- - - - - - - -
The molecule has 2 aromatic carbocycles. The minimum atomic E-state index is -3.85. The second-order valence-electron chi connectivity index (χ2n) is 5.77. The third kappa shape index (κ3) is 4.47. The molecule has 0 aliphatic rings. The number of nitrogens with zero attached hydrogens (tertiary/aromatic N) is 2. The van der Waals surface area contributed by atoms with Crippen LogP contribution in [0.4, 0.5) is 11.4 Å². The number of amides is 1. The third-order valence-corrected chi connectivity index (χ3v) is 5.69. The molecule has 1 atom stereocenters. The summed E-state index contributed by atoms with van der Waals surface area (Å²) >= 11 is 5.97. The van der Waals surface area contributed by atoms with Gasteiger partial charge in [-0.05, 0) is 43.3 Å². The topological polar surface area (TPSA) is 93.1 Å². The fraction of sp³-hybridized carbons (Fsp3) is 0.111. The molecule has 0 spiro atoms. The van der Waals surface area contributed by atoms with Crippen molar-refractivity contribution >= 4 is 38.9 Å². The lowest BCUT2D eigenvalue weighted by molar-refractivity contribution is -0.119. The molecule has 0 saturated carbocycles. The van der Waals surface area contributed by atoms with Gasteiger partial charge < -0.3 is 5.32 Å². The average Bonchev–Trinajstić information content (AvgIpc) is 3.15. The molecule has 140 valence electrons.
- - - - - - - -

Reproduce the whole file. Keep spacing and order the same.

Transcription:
The molecule has 2 aromatic carbocycles. The minimum atomic E-state index is -3.85. The second-order valence-electron chi connectivity index (χ2n) is 5.77. The third kappa shape index (κ3) is 4.47. The molecule has 0 aliphatic rings. The number of nitrogens with zero attached hydrogens (tertiary/aromatic N) is 2. The van der Waals surface area contributed by atoms with Crippen LogP contribution in [0.4, 0.5) is 11.4 Å². The number of amides is 1. The third-order valence-corrected chi connectivity index (χ3v) is 5.69. The molecule has 1 atom stereocenters. The summed E-state index contributed by atoms with van der Waals surface area (Å²) >= 11 is 5.97. The van der Waals surface area contributed by atoms with Gasteiger partial charge in [-0.05, 0) is 43.3 Å². The topological polar surface area (TPSA) is 93.1 Å². The fraction of sp³-hybridized carbons (Fsp3) is 0.111. The molecule has 0 spiro atoms. The van der Waals surface area contributed by atoms with Crippen molar-refractivity contribution >= 4 is 38.9 Å². The lowest BCUT2D eigenvalue weighted by molar-refractivity contribution is -0.119. The molecule has 0 saturated carbocycles. The van der Waals surface area contributed by atoms with Gasteiger partial charge < -0.3 is 5.32 Å². The average Bonchev–Trinajstić information content (AvgIpc) is 3.15. The molecule has 140 valence electrons.